Twenty-five grams of C F C H OH, 6.2 grams of methacrylic acid, 150 ml. of heptane and 10 drops of concentrated H 80 are refluxed for three hours while water is being collected in a Dean-Stark trap. At the end of this time the temperature is decreased to 35-40 C. and solid Ca(OH) is added until the solution is neutral to litmus. Solids are filtered oh? and after stripping of the heptane, grams of C F C H OCOC(CI-I )=CH are obtained.

The procedure employed to prepare the polymers in ampoules in the examples involves the following sequence of steps:

(a) Charging the reactants to a heavy-walled Pyrex glass ampoule. (b) Removing oxygen by freezing the ampoule and its contents in liquid air, and evacuating the ampoule to a pressure of less than 0.01 mm. mercury.

(c) Sealing the degassed ampoule.

(d) Warming the sealed ampoule until the contents are melted.

(e) Polymerizing the contents by placing the ampoule in an end-over-end rotator in a water bath at the indicated temperatures.

The procedure employed to prepare the polymers in screw cap bottles involves the following sequence of steps: (a) Charging the reactants to a screw cap bottle equipped with a self-sealing rubber gasket.

(b) Removing oxygen by flushing the bottle with a stream of oxygen-free nitrogen gas.

(c) Sealing the bottle.

(d) Polymerizing the contents by placing in an end-overend rotator in a water bath at the specified temperature and for the specified period of time.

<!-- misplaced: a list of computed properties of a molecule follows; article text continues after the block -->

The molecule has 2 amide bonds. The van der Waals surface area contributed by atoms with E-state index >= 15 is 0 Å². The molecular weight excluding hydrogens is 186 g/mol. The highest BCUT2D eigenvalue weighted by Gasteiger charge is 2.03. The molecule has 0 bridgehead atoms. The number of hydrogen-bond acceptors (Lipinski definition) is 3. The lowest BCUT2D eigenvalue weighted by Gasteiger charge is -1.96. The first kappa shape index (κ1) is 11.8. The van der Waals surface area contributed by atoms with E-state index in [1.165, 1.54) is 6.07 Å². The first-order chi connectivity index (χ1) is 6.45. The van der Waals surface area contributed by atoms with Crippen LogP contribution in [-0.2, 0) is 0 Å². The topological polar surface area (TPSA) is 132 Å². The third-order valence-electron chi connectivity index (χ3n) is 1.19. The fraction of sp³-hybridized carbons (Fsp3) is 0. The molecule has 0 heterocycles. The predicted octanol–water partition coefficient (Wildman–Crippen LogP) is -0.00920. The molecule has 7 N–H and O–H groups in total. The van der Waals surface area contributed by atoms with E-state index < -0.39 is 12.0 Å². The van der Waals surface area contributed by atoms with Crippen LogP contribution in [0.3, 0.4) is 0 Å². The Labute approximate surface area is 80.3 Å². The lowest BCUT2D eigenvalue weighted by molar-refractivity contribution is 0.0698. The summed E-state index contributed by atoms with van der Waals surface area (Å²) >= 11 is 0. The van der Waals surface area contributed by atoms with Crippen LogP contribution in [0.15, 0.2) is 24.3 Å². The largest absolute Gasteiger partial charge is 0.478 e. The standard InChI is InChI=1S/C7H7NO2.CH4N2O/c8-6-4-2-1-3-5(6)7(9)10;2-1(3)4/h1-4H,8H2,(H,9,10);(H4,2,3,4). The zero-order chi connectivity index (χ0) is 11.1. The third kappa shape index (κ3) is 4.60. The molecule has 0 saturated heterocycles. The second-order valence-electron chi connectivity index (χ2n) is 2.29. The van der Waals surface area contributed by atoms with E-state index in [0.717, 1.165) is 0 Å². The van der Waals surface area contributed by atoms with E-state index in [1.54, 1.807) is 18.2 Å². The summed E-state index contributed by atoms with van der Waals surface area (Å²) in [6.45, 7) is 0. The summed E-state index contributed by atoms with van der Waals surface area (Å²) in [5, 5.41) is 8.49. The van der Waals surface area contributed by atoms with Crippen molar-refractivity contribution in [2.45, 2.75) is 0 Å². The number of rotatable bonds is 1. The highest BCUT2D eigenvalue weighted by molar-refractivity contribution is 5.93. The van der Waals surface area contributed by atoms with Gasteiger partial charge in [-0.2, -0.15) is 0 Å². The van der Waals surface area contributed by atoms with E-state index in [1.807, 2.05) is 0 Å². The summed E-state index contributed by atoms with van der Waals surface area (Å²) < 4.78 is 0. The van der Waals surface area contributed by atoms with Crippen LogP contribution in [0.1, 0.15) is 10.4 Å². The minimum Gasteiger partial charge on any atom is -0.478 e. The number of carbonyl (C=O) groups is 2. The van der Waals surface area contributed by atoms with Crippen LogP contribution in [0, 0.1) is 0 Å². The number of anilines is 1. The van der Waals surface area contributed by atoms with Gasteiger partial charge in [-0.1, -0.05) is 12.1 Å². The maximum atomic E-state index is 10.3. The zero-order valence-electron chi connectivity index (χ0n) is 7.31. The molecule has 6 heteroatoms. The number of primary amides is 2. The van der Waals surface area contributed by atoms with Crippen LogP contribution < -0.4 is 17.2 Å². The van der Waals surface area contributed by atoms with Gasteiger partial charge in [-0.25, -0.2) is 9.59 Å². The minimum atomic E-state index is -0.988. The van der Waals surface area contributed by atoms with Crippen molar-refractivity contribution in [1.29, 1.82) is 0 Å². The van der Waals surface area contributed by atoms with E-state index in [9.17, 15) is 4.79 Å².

The fabric treatments in the examples are as follows:

The fabric is immersed in a pad bath (containing the ingredients as indicated), the fabrics are run through rubber squeeze rolls at a nip pressure of p.s.i. and then cured.

The Water repellency of the treated fabrics is measured 6 by Standard Test No. 22-52, published in the 1952 Technical Manual and Yearbook of the American Association of Textile Chemists and Colorists, vol. XXVIII, page 136. The spray rating is expressed on a 0 to scale, wherein 100 is the highest possible rating.

The oil repellency test is based on the different penetrating properties of two hydrocarbon liquids, mineral oil and n-heptane. Mixtures of these two liquids are miscible in all proportions and show penetrating properties which increase with an increase in the n-heptane content of the mixture. The oil repellency rating numbers used herein and the compositions of the corresponding test solutions are as follows:

Percent Heptane by Mineral Oil 1 No holdout to mineral oil.

To measure the oil repellency of a treated fabric, 3" x 8" swatches thereof are cut and placed flat on a table. A drop of each oil mixture is gently placed on the surface of the fabric. The number corresponding to that mixture containing the highest percentage heptane which does not penetrate or wet the fabric after three minutes contact is considered the oil repellency rating of the sample.

The laundering cycle referred to herein is as follows: The treated fabrics are laundered in a 9 lb. load, agitating, automatic washing machine using water at F. and a commercial detergent and then tumbledried in an automatic drier for 20 minutes at F. before being tested. They are not ironed after drying.

The dry cleaning cycle referred to herein is as follows: The treated fabrics are dry cleaned in a commercial dry cleaning establishment using perchloroethylene containing a potassium oleate soap as the vehicle. They are not pressed after cleaning.